In an expression x && y, y will not be evaluated when x is false. However, in x || y, y *is* evaluated if x is false (it would not be evaluated if x was true). As was already pointed out in this thread, x && y || z is the same as (x && y) || z.
In x && y || z, y is not evaluated if x is false, but z is evaluated, and if z is true, the result is true.
The output is: false true-2 hello
true-1 is not printed because, indeed, the expression to the right of && is not evaluated if the one to the left of && is false. The expression to the right of || is evaluated, and so the result is (false || true), which is true.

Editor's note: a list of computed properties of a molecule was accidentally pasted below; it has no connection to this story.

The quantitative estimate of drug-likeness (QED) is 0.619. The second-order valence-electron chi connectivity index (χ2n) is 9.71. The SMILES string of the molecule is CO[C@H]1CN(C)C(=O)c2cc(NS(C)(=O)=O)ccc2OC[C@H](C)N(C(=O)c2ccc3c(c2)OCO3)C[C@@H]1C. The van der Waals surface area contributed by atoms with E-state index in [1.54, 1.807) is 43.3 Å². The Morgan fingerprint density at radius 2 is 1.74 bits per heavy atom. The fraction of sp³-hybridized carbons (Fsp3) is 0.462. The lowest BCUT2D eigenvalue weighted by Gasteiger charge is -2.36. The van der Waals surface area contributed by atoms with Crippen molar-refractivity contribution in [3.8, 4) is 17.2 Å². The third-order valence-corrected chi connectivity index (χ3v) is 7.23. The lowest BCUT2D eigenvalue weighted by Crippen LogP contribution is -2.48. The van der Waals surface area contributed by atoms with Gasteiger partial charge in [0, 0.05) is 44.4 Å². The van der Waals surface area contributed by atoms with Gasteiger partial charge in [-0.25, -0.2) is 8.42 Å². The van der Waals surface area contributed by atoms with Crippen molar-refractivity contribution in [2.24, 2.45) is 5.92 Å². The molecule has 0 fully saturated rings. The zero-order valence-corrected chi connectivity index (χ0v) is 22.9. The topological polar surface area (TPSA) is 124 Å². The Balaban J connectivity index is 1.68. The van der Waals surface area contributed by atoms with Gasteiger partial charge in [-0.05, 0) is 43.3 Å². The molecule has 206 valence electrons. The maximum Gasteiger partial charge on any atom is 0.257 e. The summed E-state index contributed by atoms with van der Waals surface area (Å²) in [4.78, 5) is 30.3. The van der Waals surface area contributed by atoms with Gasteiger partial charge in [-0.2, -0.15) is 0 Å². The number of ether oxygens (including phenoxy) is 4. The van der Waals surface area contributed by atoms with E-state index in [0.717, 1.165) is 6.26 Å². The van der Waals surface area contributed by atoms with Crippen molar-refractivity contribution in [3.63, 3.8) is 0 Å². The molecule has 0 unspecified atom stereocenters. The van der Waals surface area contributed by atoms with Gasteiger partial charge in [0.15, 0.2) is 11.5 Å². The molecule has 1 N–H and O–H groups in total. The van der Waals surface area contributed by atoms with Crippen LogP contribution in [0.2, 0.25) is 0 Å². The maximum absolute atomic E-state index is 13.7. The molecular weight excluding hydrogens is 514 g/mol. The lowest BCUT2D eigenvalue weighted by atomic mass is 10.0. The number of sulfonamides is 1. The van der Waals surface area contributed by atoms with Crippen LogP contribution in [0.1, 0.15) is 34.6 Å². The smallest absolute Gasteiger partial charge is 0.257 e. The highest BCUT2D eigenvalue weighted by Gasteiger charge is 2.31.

(made private methods static - see next post) [ September 18, 2006: Message edited by: Barry Gaunt ]
Sorry, the methods falseMethod(), trueMethod1(), trueMethod2() in the example above would, of course, have to be declared static, otherwise, the code does not compile (because they are called from a static context).